>    What the clock on the wall says.  This is typically used as a
> synonym for <real time>; unfortunately, wall time is itself ambiguous.
>  (Does it mean the physical wall, external to the system?  Does it
> mean <civil time> and imply jumps for daylight savings time?)
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Re: PEP 418 glossary

Nick Coghlan
On Wed, Apr 11, 2012 at 7:30 PM, Stephen J. Turnbull <[hidden email]> wrote:
>> Clock_Monotonic:
>>    The characteristics expected of a monotonic clock in practice.
>
> Whose practice?  In C++, "monotonic" was defined as "mathematically
> monotonic", and rather than talk about "what's expected of a monotonic
> clock in practice," they chose to use a different term ("steady") for
> the clocks that (come closer to) DTRT.
>
> I think it would be best to use a different name.

We may as well stick with the POSIX terminology (noting cases where
there are discrepancies with other uses of terms). For better or for
worse, Python is a POSIX based language.

Regards,
Nick.

--
Nick Coghlan   |   [hidden email]   |   Brisbane, Australia
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Re: PEP 418 glossary

Raymond Hettinger-4
In reply to this post by Jim Jewett

On Apr 11, 2012, at 2:49 AM, Jim Jewett wrote:

I believe PEP 418 (or at least the discussion) would benefit greatly
from a glossary to encourage people to use the same definitions. 

This sort of information is a good candidate for the HOW-TO section
of the docs.


Raymond

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Re: PEP 418 glossary

Victor Stinner-3
In reply to this post by Jim Jewett
2012/4/11 Jim Jewett <[hidden email]>:
> I believe PEP 418 (or at least the discussion) would benefit greatly
> from a glossary to encourage people to use the same definitions.  This
> is arguably the Definitions section, but it should move either near
> the end or (preferably) ahead of the Functions.  It also needs to be
> greatly expanded.

I integrated a simplified version of your Glossary into the PEP. Some changes:
 * a monotonic clock has not necessary an high precision, on Windows,
the two properties are exclusive
 * I replaced "Clock Monotonic" with "Monotonic" and removed the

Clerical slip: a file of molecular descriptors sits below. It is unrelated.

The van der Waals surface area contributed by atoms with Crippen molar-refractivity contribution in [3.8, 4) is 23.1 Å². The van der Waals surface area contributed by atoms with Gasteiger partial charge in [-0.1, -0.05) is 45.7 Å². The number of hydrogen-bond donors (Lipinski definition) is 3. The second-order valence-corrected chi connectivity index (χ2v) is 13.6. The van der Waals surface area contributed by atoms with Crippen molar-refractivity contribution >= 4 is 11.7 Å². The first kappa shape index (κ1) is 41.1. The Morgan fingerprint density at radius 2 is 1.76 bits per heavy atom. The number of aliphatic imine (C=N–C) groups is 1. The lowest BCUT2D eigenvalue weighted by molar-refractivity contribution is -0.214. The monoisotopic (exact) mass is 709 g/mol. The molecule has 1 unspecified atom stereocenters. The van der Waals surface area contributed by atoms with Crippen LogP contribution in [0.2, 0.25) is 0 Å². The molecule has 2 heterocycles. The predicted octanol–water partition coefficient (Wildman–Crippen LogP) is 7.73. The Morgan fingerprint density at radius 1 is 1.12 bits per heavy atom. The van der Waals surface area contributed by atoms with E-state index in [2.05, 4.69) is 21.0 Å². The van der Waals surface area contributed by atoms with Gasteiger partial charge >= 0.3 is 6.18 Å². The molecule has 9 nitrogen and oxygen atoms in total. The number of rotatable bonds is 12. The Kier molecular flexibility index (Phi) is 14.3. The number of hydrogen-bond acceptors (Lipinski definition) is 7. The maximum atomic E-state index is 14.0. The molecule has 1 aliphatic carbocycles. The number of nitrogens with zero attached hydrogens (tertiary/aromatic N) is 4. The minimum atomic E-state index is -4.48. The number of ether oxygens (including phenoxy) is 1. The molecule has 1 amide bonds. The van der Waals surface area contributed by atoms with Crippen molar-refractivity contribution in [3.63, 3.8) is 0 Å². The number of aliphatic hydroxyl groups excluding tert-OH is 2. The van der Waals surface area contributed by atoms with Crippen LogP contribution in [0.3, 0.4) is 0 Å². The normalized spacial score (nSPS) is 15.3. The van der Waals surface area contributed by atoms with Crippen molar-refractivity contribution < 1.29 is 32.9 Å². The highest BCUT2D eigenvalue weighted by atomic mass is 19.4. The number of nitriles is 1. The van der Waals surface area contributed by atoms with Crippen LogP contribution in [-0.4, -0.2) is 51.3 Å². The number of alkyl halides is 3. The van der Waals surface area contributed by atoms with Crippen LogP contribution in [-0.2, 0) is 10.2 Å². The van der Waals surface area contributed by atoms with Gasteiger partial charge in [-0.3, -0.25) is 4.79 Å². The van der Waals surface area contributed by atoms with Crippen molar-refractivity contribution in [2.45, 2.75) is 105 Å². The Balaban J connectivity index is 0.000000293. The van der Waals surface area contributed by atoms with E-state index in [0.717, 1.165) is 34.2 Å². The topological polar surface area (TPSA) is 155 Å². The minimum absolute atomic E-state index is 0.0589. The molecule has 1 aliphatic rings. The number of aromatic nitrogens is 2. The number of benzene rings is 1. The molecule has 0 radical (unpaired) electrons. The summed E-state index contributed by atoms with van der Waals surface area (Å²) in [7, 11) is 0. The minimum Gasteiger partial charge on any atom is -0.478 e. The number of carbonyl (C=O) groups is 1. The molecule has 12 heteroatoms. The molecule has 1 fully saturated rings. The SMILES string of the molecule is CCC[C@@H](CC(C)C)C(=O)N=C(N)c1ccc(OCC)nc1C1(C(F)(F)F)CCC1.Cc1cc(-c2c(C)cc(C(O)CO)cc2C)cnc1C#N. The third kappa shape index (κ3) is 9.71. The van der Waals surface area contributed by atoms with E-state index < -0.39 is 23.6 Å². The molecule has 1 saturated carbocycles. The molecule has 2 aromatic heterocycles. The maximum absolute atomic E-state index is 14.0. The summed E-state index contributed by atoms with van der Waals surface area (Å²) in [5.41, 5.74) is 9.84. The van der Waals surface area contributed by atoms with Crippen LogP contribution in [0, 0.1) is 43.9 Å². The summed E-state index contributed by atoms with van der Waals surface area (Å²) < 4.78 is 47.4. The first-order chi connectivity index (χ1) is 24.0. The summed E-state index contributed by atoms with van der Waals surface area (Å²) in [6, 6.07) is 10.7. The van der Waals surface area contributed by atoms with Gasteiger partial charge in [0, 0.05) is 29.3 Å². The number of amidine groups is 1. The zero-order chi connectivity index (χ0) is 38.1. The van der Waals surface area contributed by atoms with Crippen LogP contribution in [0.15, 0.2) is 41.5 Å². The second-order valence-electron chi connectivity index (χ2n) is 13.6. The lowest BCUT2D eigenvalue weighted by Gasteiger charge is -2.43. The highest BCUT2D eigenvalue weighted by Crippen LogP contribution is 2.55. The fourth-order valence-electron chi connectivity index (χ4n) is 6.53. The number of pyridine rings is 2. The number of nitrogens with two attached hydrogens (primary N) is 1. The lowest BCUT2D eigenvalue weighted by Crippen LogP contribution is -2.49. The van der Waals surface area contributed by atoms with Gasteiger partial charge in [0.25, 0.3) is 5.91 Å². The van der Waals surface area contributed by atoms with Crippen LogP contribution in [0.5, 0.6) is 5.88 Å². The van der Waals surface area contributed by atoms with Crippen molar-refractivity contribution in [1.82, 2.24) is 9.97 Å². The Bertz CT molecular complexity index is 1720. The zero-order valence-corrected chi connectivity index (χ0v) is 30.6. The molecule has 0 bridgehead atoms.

"Monotonic" term
 * I removed some questions

Victor
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Re: PEP 418 glossary

Kristján Valur Jónsson


> -----Original Message-----
> From: python-dev-bounces+kristjan=[hidden email]
> [mailto:python-dev-bounces+kristjan=[hidden email]] On
> Behalf Of Victor Stinner
> Sent: 11. apríl 2012 23:10
> I integrated a simplified version of your Glossary into the PEP. Some changes:
>  * a monotonic clock has not necessary an high precision, on Windows, the
> two properties are exclusive

By this I assume you mean that QueryPerformanceCounter is not monotonic, because it certainly is high precision.
I don't understand why you have come to this conclusion.  The fact that some older bios or drivers may be buggy does not suffice to condem whole of windows.

Wallclock:  This definition is wrong no metter how the BDFL feels about the word.  Please see http://en.wikipedia.org/wiki/Wall_clock_time.

K
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Re: PEP 418 glossary

R. David Murray
On Thu, 12 Apr 2012 13:49:43 -0000, =?utf-8?B?S3Jpc3Rqw6FuIFZhbHVyIErDs25zc29u?= <[hidden email]> wrote:
> Wallclock:  This definition is wrong no metter how the BDFL feels about the word.  Please see http://en.wikipedia.org/wiki/Wall_clock_time.

I agree with the BDFL.  I have always heard "wallclock" as referring to
the clock on the wall (that's what the words mean, after all).

When this term became current that meant an *analog* clock that did not
automatically update for daylight savings time, so naturally if you
measure an interval using it it is equivalent to "real time".

However, to my mind the implication of the term has always been that
the actual time value returned by a 'wallclock' function can be directly
mapped to the time shown on the clock on the wall (assuming the computer's
clock and the clock on the wall are synchronized, of course).

Heh.  Come to think of it, when I first encountered the term it was in